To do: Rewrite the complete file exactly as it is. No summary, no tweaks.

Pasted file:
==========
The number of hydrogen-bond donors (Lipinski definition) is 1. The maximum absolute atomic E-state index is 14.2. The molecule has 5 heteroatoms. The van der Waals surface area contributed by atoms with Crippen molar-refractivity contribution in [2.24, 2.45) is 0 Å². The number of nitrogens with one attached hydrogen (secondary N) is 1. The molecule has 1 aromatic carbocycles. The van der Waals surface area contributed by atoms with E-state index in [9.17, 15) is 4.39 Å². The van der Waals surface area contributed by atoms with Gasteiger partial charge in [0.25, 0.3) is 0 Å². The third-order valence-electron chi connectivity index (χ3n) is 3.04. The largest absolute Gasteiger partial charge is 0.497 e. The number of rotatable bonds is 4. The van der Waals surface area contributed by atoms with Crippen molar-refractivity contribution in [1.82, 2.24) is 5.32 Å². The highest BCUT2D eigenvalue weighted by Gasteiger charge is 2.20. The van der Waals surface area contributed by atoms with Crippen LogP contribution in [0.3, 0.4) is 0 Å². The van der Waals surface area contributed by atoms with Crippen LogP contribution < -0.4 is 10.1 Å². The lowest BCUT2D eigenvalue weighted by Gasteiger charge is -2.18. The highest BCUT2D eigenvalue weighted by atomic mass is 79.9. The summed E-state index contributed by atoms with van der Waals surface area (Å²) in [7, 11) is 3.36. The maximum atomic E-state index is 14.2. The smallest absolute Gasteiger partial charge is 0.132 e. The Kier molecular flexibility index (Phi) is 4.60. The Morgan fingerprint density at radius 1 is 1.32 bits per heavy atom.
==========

The number of hydrogen-bond donors (Lipinski definition) is 1. The maximum absolute atomic E-state index is 14.2. The molecule has 5 heteroatoms. The van der Waals surface area contributed by atoms with Crippen molar-refractivity contribution in [2.24, 2.45) is 0 Å². The number of nitrogens with one attached hydrogen (secondary N) is 1. The molecule has 1 aromatic carbocycles. The van der Waals surface area contributed by atoms with E-state index in [9.17, 15) is 4.39 Å². The van der Waals surface area contributed by atoms with Gasteiger partial charge in [0.25, 0.3) is 0 Å². The third-order valence-electron chi connectivity index (χ3n) is 3.04. The largest absolute Gasteiger partial charge is 0.497 e. The number of rotatable bonds is 4. The van der Waals surface area contributed by atoms with Crippen molar-refractivity contribution in [1.82, 2.24) is 5.32 Å². The highest BCUT2D eigenvalue weighted by Gasteiger charge is 2.20. The van der Waals surface area contributed by atoms with Crippen LogP contribution in [0.3, 0.4) is 0 Å². The van der Waals surface area contributed by atoms with Crippen LogP contribution < -0.4 is 10.1 Å². The lowest BCUT2D eigenvalue weighted by Gasteiger charge is -2.18. The highest BCUT2D eigenvalue weighted by atomic mass is 79.9. The summed E-state index contributed by atoms with van der Waals surface area (Å²) in [7, 11) is 3.36. The maximum atomic E-state index is 14.2. The smallest absolute Gasteiger partial charge is 0.132 e. The Kier molecular flexibility index (Phi) is 4.60. The Morgan fingerprint density at radius 1 is 1.32 bits per heavy atom.